Later that same evening, wandering drunkenly around town, we randomly stumbled into Christopher Shy, the artist for the new Dead Space series of graphic novels (as well as the cover for the new novel). Wandering around with him was quite a pleasure, and really capped a long night of awesomeness with Dead Space-related fangasms.
Those guys were spot on awesome.
Best Booth Runner-up: Tera MMO
After meeting the Dead Space 2 booth folks, I donned my Lone Wanderer costume and went for another slow stroll through the hall. This time, my goal was simple: approach as many side-set smaller booths as I could, and ask them to tell me about their games. A few of these were disappointing, mainly due to uninterested staffers. But one of them was really surprising. At the booth for the upcoming Tera MMORPG. I met two people who were really excited about their product. One lady seemed almost surprised to have someone take such a direct interest, so she took me to a console and guided me personally through their fully-functional demo setup.
In this demo, I played a Popori, which is essentially an ass-kicking chipmunk-badger-rabbit-thing – yes, I always find the small, strange races to be the most alluring. Man… this game is just plan gorgeous. I was pretty wowwed by the environment within the demo, by the grace of the character animations, and by the synchronization between the characters’ movements and their surrounding landscapes.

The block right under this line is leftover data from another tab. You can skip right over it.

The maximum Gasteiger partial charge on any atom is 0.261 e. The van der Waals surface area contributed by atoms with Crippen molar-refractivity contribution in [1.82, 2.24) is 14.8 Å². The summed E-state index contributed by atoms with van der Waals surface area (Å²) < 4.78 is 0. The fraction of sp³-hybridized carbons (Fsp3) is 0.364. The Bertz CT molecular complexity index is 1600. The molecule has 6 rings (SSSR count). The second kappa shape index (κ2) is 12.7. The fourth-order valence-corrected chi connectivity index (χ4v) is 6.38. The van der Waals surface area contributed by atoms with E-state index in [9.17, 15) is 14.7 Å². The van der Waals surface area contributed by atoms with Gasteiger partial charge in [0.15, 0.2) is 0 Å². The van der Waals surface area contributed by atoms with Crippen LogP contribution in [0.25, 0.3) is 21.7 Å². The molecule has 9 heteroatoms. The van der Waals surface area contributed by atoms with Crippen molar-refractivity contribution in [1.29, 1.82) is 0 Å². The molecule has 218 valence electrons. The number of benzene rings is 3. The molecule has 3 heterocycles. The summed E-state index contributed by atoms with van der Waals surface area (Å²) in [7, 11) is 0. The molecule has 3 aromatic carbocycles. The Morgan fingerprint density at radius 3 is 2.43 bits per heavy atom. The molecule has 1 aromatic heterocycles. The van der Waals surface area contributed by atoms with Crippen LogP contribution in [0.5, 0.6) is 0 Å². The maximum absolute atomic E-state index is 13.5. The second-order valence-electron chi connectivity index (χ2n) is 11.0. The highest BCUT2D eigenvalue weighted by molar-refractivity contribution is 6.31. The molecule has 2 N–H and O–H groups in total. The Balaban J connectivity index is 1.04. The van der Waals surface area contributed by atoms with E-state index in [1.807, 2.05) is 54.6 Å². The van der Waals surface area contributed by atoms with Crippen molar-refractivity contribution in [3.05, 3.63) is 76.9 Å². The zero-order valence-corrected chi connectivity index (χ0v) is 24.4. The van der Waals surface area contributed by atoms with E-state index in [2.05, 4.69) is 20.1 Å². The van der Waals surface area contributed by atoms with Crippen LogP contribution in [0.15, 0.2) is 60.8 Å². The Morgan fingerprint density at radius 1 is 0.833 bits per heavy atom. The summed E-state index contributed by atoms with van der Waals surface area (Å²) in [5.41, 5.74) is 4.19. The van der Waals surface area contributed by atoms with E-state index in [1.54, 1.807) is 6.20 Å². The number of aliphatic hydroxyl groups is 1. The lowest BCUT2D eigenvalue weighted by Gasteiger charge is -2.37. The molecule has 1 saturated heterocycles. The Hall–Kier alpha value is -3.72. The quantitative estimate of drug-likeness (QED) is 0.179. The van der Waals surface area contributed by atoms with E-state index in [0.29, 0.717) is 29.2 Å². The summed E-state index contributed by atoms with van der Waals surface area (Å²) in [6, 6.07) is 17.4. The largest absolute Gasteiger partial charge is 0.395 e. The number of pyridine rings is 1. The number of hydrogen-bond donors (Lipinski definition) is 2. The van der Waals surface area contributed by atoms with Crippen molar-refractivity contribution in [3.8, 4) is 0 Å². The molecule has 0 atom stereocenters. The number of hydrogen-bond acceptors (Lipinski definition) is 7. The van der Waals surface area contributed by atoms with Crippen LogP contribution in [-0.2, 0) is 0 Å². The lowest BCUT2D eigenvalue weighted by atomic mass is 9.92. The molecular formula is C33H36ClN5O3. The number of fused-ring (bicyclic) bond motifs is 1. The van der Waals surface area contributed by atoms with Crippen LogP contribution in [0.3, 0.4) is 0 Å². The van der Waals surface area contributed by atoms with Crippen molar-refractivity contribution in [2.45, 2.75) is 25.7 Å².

Tera presented to me two major differences between it and the current crop of mainstream MMOs. First, all actions and commands are real-time and based primarily upon player skill. Combat was far more involved than pressing a few buttons and waiting for the actions to execute. In this game, you have to move around, keep your targeting reticle on the enemy you want to hit, and keep executing your commands. The few battles I tried were very engaging, even against piddling low-level enemies. I can only imagine the player-vs-player experience.
Second, the arrangement of actions and commands in the interface made it very easily playable by a standard current-gen game controller. Being a player who frequently likes to switch between controller and kayboard, I like this, a lot. This is a game that I will definitely be checking out when it gets closer to release.
Worst Booth: Dragon Age 2
Dragon Age 2 was definitely my biggest disappointment of the entire PAX weekend. I’ll turn this one into a list:
- All over the web they advertised that David Gaider, the lead writer, would be there from the start to meet fans and talk and sign books. Nope. He wasn’t.
- The intro video announcer obviously wanted to be somewhere else. His completely lack of enthusiasm wasn’t quite Ben Stein in quality, but it was depressing